OVER 100 DEAD IN TACLOBAN CITY/ 'YOLANDA' EXITS PH / KILLS 6 IN CAPIZ
Debris litter the road by the coastal village in Legazpi city following a storm surge brought about by powerful Typhoon Yolanda (Haiyan) in Albay province Friday, Nov. 8, 2013, about 520 kilometers ( 325 miles) south of Manila, Philippines. The strongest typhoon this year slammed into Eastern Visayas on Friday, setting off landslides and knocking out power and communication lines in several provinces. AP/Nelson Salting
MANILA NOVEMBER 11, 2013 (PHILSTAR) (Associated Press) - A civil aviation official said Saturday that he has received a report that more than 100 bodies are lying in the streets of a central city in Leyte ravaged by Typhoon Yolanda (Haiyan).
Capt. John Andrews, deputy director general of the Civil Aviation Authority of the Philippines, said more than 100 others were injured in the city of Tacloban on Leyte Island, where the super typhoon hit Friday.
With power and most communications knocked out a day after the typhoon ravaged the central region, Andrew told The Associated Press that the information about the deaths was relayed to him by his staff in Tacloban.
"The information is reliable," he said.
Nearly 750,000 people were forced to flee their homes and damage was believed to be extensive.
Weather officials said Haiyan had sustained winds of 235 kph (147 mph) with gusts of 275 kph (170 mph) when it made landfall. By those measurements, Haiyan would be comparable to a strong Category 4 hurricane in the U.S., nearly in the top category, a 5.
Hurricanes, cyclones and typhoons are the same thing. They are just called different names in different parts of the world.
Because of cut-off communications in the Philippines, it was impossible to know the full extent of casualties and damage. Officially, four people were listed as dead as of Saturday morning, before the latest information from Tacloban came in.
Southern Leyte Gov. Roger Mercado said the typhoon ripped roofs off houses and triggered landslides that blocked roads.
The dense clouds and heavy rains made the day seem almost as dark as night, he said.
"When you're faced with such a scenario, you can only pray, and pray and pray," Mercado told The Associated Press by telephone, adding that mayors in the province had not called in to report any major damage.
"I hope that means they were spared and not the other way around," he said. "My worst fear is there will be massive loss of lives and property."
Eduardo del Rosario, head of the disaster response agency, said the speed at which the typhoon sliced through the central islands — 40 kph (25 mph) — helped prevent its 600-kilometer (375-mile) band of rain clouds from dumping enough of their load to overflow waterways. Flooding from heavy rains is often the main cause of deaths from typhoons.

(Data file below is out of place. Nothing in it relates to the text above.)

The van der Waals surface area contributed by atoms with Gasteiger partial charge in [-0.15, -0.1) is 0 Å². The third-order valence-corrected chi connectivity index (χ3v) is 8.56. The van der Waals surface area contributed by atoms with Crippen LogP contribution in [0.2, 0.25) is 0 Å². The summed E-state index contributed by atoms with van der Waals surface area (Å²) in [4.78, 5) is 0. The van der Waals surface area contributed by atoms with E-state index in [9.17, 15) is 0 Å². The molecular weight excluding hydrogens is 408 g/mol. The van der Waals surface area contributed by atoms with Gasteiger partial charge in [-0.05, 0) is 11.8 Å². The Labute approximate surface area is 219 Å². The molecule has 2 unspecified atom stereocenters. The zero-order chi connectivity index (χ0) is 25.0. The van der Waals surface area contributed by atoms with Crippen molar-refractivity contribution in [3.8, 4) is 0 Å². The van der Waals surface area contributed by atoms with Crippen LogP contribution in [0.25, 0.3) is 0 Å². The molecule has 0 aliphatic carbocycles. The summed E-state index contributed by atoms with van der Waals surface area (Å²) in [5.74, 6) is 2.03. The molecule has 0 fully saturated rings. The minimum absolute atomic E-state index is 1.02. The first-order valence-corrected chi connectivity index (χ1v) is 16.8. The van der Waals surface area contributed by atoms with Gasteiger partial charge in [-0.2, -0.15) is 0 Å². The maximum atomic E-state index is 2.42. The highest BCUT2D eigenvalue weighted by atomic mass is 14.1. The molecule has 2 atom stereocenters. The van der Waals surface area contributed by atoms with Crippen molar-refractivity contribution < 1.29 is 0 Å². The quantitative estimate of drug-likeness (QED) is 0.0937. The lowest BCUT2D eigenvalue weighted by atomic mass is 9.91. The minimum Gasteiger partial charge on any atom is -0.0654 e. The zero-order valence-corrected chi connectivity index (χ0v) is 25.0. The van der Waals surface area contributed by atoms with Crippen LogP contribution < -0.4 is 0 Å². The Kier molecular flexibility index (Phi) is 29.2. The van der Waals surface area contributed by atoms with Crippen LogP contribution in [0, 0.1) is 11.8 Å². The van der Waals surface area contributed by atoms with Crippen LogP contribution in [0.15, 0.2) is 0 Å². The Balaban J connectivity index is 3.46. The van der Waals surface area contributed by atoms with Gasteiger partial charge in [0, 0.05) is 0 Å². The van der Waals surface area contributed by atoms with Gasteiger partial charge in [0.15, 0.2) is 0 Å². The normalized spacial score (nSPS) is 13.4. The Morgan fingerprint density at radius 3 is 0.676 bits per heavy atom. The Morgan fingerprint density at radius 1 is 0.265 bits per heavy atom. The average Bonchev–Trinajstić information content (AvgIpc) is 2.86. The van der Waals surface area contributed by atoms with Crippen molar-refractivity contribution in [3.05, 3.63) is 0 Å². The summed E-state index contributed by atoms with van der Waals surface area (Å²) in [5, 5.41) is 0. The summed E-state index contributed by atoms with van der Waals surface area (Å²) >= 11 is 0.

"It has helped that the typhoon blew very fast in terms of preventing lots of casualties," regional military commander Lt. Gen. Roy Deveraturda said. He said the massive evacuation of villagers before the storm also saved many lives.
'Yolanda' exits PAR - PAGASA (philstar.com) | Updated November 9, 2013 - 3:18pm 3 8 googleplus1 0
Satellite image of Typhoon Yolanda (Haiyan) as of 2:30 p.m. Saturday, Nov. 9, 2013 as it exits the Philippine Area of Responsibility.
MANILA, Philippines - Typhoon "Yolanda" exited the Philippine Area of Responsibility (PAR) on Saturday afternoon, more than 24 hours after wreaking havoc in Visayas.
The Philippine Atmospheric Geophysical and Astronomical Services Administration (PAGASA) said that as of 2 p.m., the typhoon's eye was estimated at 709 kilometers west of San Jose, Occidental Mindoro or outside PAR.
Yolanda (international name Haiyan) is the strongest to hit the country this year and perceived as the world's strongest in history that made landfall.
It slammed into Guiuan, Eastern Samar as a super typhoon at 4:40 a.m. on Friday and crossed other provinces in Eastern Visayas, Western Visayas, Central Visayas and parts of Luzon, including Quezon and Palawan provinces before it exited landmass on Friday night.
Based on reports, Tacloban City on Leyte Island suffered the most from the typhoon's extremely strong winds that generated storm surges that flooded the capital.
Reports said that more than 100 bodies have been seen sprawled in the streets of Tacloban City. More than a dozen fatalities have also been reported in Samar and other areas struck by the super typhoon.
The National Disaster Risk Reduction and Management Council has yet to issue an updated death count as its field officers have yet to report, particularly those in Eastern Visayas, due to cut off power supply and communication lines.
The agency earlier said that more than 4 million people were affected by the typhoon in the country.
'Yolanda' kills 6 in Capiz; 10 more missing (philstar.com) | Updated November 9, 2013 - 11:06am 9 28 googleplus0 0
MANILA, Philippines - Six more people have been reported killed during the onslaught of typhoon Yolanda (Haiyan) in Capiz province.
The Provincial Disaster Risk Reduction and Management Council of Capiz said three fatalities were recorded in the town of Sigma, 2 in Roxas City and one in President Roxas town.
The PDRRMC also reported 10 people missing.
Earlier reports said more than 100 bodies were seen lying in the streets of Tacloban City, which was struck by strong winds and storm surge as Yolanda slammed into Leyte province.
Four more people have been confirmed dead due to the typhoon by the National Disaster Risk Reduction and Management Council.
Chief News Editor: Sol Jose Vanzi
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